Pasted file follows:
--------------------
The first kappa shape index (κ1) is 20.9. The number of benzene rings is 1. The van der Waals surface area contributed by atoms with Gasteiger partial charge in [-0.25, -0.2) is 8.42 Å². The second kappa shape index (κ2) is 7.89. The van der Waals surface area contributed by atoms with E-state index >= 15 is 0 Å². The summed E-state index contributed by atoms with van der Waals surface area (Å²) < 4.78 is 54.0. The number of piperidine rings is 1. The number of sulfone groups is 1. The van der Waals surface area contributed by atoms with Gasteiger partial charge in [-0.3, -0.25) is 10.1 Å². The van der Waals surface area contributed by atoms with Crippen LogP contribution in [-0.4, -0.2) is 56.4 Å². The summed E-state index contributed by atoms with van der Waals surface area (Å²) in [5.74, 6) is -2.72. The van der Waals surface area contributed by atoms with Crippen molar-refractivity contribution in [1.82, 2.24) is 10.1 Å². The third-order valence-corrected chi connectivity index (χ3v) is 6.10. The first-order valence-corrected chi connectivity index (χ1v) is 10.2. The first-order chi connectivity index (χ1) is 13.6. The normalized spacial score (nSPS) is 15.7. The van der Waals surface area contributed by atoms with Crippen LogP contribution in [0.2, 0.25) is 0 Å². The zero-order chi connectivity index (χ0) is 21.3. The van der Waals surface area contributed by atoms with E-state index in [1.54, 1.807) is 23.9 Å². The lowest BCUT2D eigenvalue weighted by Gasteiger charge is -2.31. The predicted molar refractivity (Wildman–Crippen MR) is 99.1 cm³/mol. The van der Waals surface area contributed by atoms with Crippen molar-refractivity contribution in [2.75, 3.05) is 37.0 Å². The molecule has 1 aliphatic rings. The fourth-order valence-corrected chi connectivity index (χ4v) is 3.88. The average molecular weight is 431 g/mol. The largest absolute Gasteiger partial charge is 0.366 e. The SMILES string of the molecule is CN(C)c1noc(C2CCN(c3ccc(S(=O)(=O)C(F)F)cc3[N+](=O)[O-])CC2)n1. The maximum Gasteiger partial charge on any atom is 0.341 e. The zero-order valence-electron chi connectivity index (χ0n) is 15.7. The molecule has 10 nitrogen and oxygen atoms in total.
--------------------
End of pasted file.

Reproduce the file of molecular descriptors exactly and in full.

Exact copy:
The first kappa shape index (κ1) is 20.9. The number of benzene rings is 1. The van der Waals surface area contributed by atoms with Gasteiger partial charge in [-0.25, -0.2) is 8.42 Å². The second kappa shape index (κ2) is 7.89. The van der Waals surface area contributed by atoms with E-state index >= 15 is 0 Å². The summed E-state index contributed by atoms with van der Waals surface area (Å²) < 4.78 is 54.0. The number of piperidine rings is 1. The number of sulfone groups is 1. The van der Waals surface area contributed by atoms with Gasteiger partial charge in [-0.3, -0.25) is 10.1 Å². The van der Waals surface area contributed by atoms with Crippen LogP contribution in [-0.4, -0.2) is 56.4 Å². The summed E-state index contributed by atoms with van der Waals surface area (Å²) in [5.74, 6) is -2.72. The van der Waals surface area contributed by atoms with Crippen molar-refractivity contribution in [1.82, 2.24) is 10.1 Å². The third-order valence-corrected chi connectivity index (χ3v) is 6.10. The first-order valence-corrected chi connectivity index (χ1v) is 10.2. The first-order chi connectivity index (χ1) is 13.6. The normalized spacial score (nSPS) is 15.7. The van der Waals surface area contributed by atoms with Crippen LogP contribution in [0.2, 0.25) is 0 Å². The zero-order chi connectivity index (χ0) is 21.3. The van der Waals surface area contributed by atoms with E-state index in [1.54, 1.807) is 23.9 Å². The lowest BCUT2D eigenvalue weighted by Gasteiger charge is -2.31. The predicted molar refractivity (Wildman–Crippen MR) is 99.1 cm³/mol. The van der Waals surface area contributed by atoms with Crippen molar-refractivity contribution in [2.75, 3.05) is 37.0 Å². The molecule has 1 aliphatic rings. The fourth-order valence-corrected chi connectivity index (χ4v) is 3.88. The average molecular weight is 431 g/mol. The largest absolute Gasteiger partial charge is 0.366 e. The SMILES string of the molecule is CN(C)c1noc(C2CCN(c3ccc(S(=O)(=O)C(F)F)cc3[N+](=O)[O-])CC2)n1. The maximum Gasteiger partial charge on any atom is 0.341 e. The zero-order valence-electron chi connectivity index (χ0n) is 15.7. The molecule has 10 nitrogen and oxygen atoms in total.